regenerative potential of tissues Even without any therapeutic intervention, living tissues can have a staggering capacity for regeneration. For example, the human liver will regrow to its original size even when more than 50% of its mass is excised7. This has been taken to the extreme in rats, where one group has reported that a single rat’s liver was able to regenerate fully following each of 12 sequential hepatectomies, a finding that can be explained by the high replicative potential of the cell types that make up the liver. Several other tissues — bone and skin, for example — also have an innate capacity to regenerate to fill injuries below a critical size, helped by local or recruited stem cells. The clinical potential of stem cells has long been recognized by haemato logists, who in the 1960s showed that transplanted haemato poietic (literally ‘blood-making’) stem cells from the bone marrow of a healthy mouse could replace the destroyed immune system of another mouse, paving the way for a cure for leukaemia8,9. The discovery of other types of cell with multilineage Department of Materials; Institute for Biomedical Engineering, Imperial College London, London SW7 2AZ, UK. e‑mail:

458 nature materials | VOL 8 | JUNE 2009 | review articleNaTure maTerIalS doi: 10.1038/nmat2441 potential has since followed, including neural stem cells from the brain, and mesenchymal stem cells, which can differentiate into bone, fat, cartilage and muscle cells10,1. Indeed, more recent evidence suggests that stem cells or progenitor cells can be isolated from almost every tissue of the body12,13. Under the correct conditions, these cells can be stimulated to form new tissue, as we recently demonstrated using a simple biomaterials-based approach. Here, either calcium-crosslinked alginate gels or modified hyaluronic acid gels were injected into an artificial space between the tibia and the periosteum, the fibrous outer lining of bone. This stimulated bone and cartilage formation from resident progenitor cells in the inner layer of the periosteum14, illustrating that complex tissues can be generated from relatively simple materials by using the body as a ‘bioreactor’.

Table 1 | Commercial tissue engineering products and biomaterials at various stages of development.

tissue Product regulatory status description material Cells use Form

S ynthetic r esorbable a nimal deriv ed

Plant or bacteria deriv ed

Human deriv ed o wth f act a llog enic a ut olog ous

SkinTransCyte, Advanced Biohealing 1997Nylon mesh coated with porcine collagen, containing non‑viable human fibroblasts, with upper layer of silicon

Apligraf, Organogenesis1998Lower layer of human fibroblasts and bovine collagen, upper layer of keratinocytes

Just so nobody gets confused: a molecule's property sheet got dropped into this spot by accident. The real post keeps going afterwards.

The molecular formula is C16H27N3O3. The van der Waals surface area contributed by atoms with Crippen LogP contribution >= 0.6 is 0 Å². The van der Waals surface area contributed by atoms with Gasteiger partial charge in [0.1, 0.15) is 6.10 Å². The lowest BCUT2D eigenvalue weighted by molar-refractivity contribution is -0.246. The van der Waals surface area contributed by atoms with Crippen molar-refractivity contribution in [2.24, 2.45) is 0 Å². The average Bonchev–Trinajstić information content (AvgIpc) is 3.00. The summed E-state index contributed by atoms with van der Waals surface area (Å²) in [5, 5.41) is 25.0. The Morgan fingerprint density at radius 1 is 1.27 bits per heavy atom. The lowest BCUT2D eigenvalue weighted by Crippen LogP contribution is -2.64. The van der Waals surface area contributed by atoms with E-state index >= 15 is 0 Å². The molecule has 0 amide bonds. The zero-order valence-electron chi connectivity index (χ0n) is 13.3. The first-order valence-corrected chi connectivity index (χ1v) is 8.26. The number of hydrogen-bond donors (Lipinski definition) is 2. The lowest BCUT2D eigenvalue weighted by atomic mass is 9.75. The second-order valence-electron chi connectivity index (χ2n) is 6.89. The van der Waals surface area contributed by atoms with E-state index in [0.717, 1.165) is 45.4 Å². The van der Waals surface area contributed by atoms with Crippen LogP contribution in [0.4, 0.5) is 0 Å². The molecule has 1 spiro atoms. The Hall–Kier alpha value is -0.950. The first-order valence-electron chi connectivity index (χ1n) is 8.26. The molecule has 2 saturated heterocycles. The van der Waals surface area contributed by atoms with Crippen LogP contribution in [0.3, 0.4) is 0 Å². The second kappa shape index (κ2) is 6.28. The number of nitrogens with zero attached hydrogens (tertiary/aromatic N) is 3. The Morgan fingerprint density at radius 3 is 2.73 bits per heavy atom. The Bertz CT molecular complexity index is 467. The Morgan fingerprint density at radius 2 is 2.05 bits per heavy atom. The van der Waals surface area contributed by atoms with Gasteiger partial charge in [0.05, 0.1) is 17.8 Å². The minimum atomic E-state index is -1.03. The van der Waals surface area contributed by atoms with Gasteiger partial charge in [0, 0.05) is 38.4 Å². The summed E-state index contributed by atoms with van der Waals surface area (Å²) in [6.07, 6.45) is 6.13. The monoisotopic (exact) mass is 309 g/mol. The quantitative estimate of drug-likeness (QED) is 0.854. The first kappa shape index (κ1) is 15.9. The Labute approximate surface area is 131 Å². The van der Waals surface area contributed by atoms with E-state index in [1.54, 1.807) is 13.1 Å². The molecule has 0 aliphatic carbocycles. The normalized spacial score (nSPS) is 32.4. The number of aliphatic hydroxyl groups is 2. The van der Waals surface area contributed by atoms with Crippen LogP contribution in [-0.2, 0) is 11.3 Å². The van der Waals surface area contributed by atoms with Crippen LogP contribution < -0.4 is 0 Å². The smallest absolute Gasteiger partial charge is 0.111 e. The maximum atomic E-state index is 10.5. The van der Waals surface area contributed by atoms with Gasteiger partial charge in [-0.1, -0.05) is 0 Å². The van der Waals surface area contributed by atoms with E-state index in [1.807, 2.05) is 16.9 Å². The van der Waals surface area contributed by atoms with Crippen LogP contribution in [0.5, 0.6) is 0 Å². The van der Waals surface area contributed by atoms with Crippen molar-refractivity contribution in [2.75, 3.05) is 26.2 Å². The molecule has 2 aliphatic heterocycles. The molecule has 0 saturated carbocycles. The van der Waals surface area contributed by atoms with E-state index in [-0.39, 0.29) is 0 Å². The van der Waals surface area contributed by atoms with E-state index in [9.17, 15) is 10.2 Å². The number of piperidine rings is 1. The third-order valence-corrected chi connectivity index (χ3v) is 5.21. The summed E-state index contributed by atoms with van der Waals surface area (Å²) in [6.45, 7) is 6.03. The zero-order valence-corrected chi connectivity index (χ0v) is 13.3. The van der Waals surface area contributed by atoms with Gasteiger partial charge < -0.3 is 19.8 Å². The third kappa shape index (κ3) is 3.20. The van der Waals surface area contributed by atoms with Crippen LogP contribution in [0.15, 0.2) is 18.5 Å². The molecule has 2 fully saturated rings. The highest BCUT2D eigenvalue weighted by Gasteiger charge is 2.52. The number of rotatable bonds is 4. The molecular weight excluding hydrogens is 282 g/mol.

Dermagraft, Advanced BioHealing 2001Cryopreserved human fibroblasts on a polyglactin 910 (2‑hydroxy‑propanoic acid polymer with polymerized hydroxyacetic acid) mesh

✓✓✓Diabetic foot ulcers Sheet

ICX‑SKN, IntercytexPhase IIAllogenic fibroblasts and human collagen with additional layer of keratinocytes

✓✓✓Burns and acute wounds Sheet

Integra Dermal Regeneration Template, Integra Lifesciences

1996Porous bovine collagen crosslinked with chondroitin‑6‑sulphate with upper layer of silicon

Integra Flowable Wound Matrix, Integra Lifesciences 2007Granulated bovine collagen crosslinked with chondroitin‑6‑sulphate

✓ ✓ Ulcers Gel

Oasis Wound Matrix, Healthpoint 2006Decellularized porcine small intestinal submucosa

✓✓Burns, ulcers, other wounds Sheet

PriMatrix, TEI Biosciences2008Decellularized fetal bovine skin✓✓WoundsSheet

Xelma, Molnlycke2005 EUECM protein (amelogenins) in propylene glycol alginate carrier ✓✓✓Leg ulcersGel

BoneINFUSE Bone Graft,

Medtronic 2002Bovine type I collagen sponges soaked in rhBMP‑2 in LT‑CAGE Lumbar Tapered Fusion Device

OP‑1, Stryker2001Bovine type I collagen with rhBMP‑7✓✓✓Bone injuryPaste

PuraMatrix, 3DMPreclinicSynthetic 16‑amino‑acid peptide, forming nanofibres

✓✓Dental bone defects Gel

Vitoss Scaffold FOAM, Orthovita 2004Porous foam comprising β‑TCP and bovine type I collagen ✓✓✓Bone injuryFoam

Bioset IC, Pioneer surgical2008Human demineralized bone matrix with bovine bone chips in type I collagen carrier

FortrOss, Pioneer Surgical2008Nanocrystalline hydroxyapatite and E‑matrix (porcine collagen co‑polymerized with dextran)

✓✓✓✓Bone injuryPaste

Regenafil, Regeneration Technologies/Exatech 2005Human mineralized bone matrix in porcine gelatin carrier ✓✓✓Bone injuryPaste

GEM 21S, BioMimetic Therapeutics 2005β‑TCP particles and recombinant human platelet‑derived growth factor‑B (PDGF‑B)

✓✓✓Dental bone/ gum defects Paste

BCT001, Bioceramic Therapeutics

PreclinicStrontium releasing bioactive glasses✓✓Bone defectsGranules, paste nature materials | VOL 8 | JUNE 2009 | 459 review articleNaTure maTerIalS doi: 10.1038/nmat2441

Such simple strategies unfortunately do not offer a universal regenerative solution. Healing may be restricted by an age-related decline in progenitor populations, by the intrinsically low regenerative potential of certain tissues, or by scarring or inflammation, such as follows myocardial infarction in the heart or stroke in the brain. In these cases, or where the original tissue has been completely destroyed, biomaterials interventions that include an external source of cells may be required. Over 700 adult stem-cell therapies are

Table 1 (continued) | Commercial tissue engineering products and biomaterials at various stages of development.

tissue Product regulatory status description material Cells use Form

S ynthetic r esorbable a nimal deriv ed

Plant or bacteria deriv ed

Human deriv ed o wth f act a llog enic a ut olog ous

CartilageSynvisc, Genzyme1997Hyaluronic acid (Hylan GF‑20 and

Hylan B) from chicken combs

✓✓Synovial fluid replacement Gel

(Parte 1 de 6)